I have just returned from one of my trips to North America, where spring is starting in the warmer areas, Here in Melbourne though we are in Autumn (although we have had an unseasonably hot start to this season, with a long period of extreme temperatures above 30+° C / 90°F), and our attentions turn to the pending Melbourne International Flower & Garden show.
This event parallels the famous Chelsea Garden Show in the UK and other garden shows when it comes to its significance in Horticulture, with 100,000+ keen gardeners visiting the show over a 5 day period. The show is held in the Heritage listed Carlton Gardens / Exhibition building area of Melbourne and is a must-do for avid gardeners to see the brightest and best in Horticulture from the Southern Hemisphere.
However as the show is yet to happen and because I will blog about what catches my eye during the show, the subject of this post is a continuation of my previous post about getting people interested in gardening.
Over the course of the past few weeks since my last post, I have been fascinated by the amount of information that I am seeing cross my desk and appearing in the media about gardening in challenging conditions.
The first article (“Neighbor digs in till ugly spots blooms“) that caught my attention during a recent visit to San Francisco was related to someone who was making a difference with some urban gardening in neglected areas owned by Caltrans.
It was amazing to see what could be accomplished by one person with the will to make it happen, and the desire to improve her surroundings for the benefits of all– despite the bureaucratic obstacles being put in front of her.
With this article tuning my psyche to look for similar stories (a bit like when you are looking to buy a car you notice more of the models you are interested on the road than you would normally see), further articles continued to cross my desk.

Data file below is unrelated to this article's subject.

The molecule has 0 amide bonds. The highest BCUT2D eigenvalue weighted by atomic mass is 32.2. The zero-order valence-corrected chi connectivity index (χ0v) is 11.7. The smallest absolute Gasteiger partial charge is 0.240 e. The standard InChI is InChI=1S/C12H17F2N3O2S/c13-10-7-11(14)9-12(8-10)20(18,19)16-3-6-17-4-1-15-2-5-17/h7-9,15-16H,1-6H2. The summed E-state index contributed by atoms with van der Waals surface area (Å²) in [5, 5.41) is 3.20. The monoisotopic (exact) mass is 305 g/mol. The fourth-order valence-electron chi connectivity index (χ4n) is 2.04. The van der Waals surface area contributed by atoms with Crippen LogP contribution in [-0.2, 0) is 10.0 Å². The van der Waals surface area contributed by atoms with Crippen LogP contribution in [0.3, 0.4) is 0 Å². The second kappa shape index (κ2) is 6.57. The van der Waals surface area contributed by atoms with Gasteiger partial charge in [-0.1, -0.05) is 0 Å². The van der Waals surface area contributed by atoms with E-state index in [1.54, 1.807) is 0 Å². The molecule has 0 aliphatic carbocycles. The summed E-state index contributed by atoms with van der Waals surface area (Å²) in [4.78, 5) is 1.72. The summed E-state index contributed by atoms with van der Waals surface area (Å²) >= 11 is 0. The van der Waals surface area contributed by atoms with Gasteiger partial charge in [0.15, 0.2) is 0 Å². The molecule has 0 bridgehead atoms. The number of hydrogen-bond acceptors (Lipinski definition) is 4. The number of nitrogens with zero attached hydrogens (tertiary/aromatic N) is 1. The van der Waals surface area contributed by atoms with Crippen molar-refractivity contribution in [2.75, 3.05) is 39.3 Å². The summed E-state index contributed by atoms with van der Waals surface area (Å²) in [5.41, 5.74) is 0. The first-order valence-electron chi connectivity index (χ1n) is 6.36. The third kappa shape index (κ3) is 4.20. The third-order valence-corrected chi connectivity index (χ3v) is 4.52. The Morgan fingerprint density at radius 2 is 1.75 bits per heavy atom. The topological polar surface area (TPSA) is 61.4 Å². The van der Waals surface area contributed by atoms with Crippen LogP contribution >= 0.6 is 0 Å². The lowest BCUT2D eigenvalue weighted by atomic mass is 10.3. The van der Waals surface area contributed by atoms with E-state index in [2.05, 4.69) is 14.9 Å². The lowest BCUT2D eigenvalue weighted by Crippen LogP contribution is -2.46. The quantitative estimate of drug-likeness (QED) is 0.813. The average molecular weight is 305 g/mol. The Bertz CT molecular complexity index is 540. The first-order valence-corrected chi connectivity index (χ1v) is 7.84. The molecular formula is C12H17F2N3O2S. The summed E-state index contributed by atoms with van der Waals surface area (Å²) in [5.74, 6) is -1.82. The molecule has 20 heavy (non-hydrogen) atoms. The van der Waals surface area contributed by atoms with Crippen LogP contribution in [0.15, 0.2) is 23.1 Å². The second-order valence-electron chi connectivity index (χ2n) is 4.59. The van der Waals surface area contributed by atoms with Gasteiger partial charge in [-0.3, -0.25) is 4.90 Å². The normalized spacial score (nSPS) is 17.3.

Probably the most inspiring was “Guerilla Gardener” Ron Finley’s video where he talks not only about the social benefits of his unauthorized road side garden, but also the economic contribution it makes to the community by hopefully improving diet practices. (I would recommend that you take the time to watch this incredible video.)
According to the video, “Finley’s vision for a healthy, accessible ‘food fores’ started with the curbside veggie garden he planted in the strip of dirt in front of his own house. When the city tried to shut it down, Finley’s fight gave voice to a larger movement that provides nourishment, empowerment, education — and healthy, hopeful futures — one urban garden at a time.”
With both these stories in the back of my mind I started looking at people trying to green their areas, despite some of the challenging conditions. See the level of optimism from the person who has planted this Jasmine in the smallest opening in the footpath in this photo.
I am sure it will survive and thrive given how tough Jasmine is, but just goes to show that you can garden anywhere.
In fact, whilst in San Francisco I took the time to visit Alcatraz (a key tourist attraction I had been keen to visit for many years) and noted that even the prisoners valued the chance to beautify their surroundings, planting in the worst soil possible on what is known accurately as ‘The Rock’.
Anyway, as we become more aware of the chemicals and production practices in bringing the fruit and vegetables to our table and impact that they can have on our health and environment, many of us are now considering the food miles involved in the produce we eat and how plants contribute to softening the urban environment. And with that, there is a definite resurgence in growing our own produce.
We’re seeing more and more previously unused areas such as rooftops and vacant lots now being used in urban areas as a space for people to grow their gardens. These type of spaces are becoming an integral part of building design / planning – just check the web if you don’t believe me, as there is an amazing amount of information being posted.
So hopefully after reading this article you will now be looking at the areas of your garden or neighborhood previously not considered as a possible garden spot, with the intention of turning these neglected areas into either food-producing corners or just enhancing them and bringing them to their true potential by adding some plants and TLC.
If you’ve been involved in any Guerilla Gardening programs in your area, we’d love to hear about them!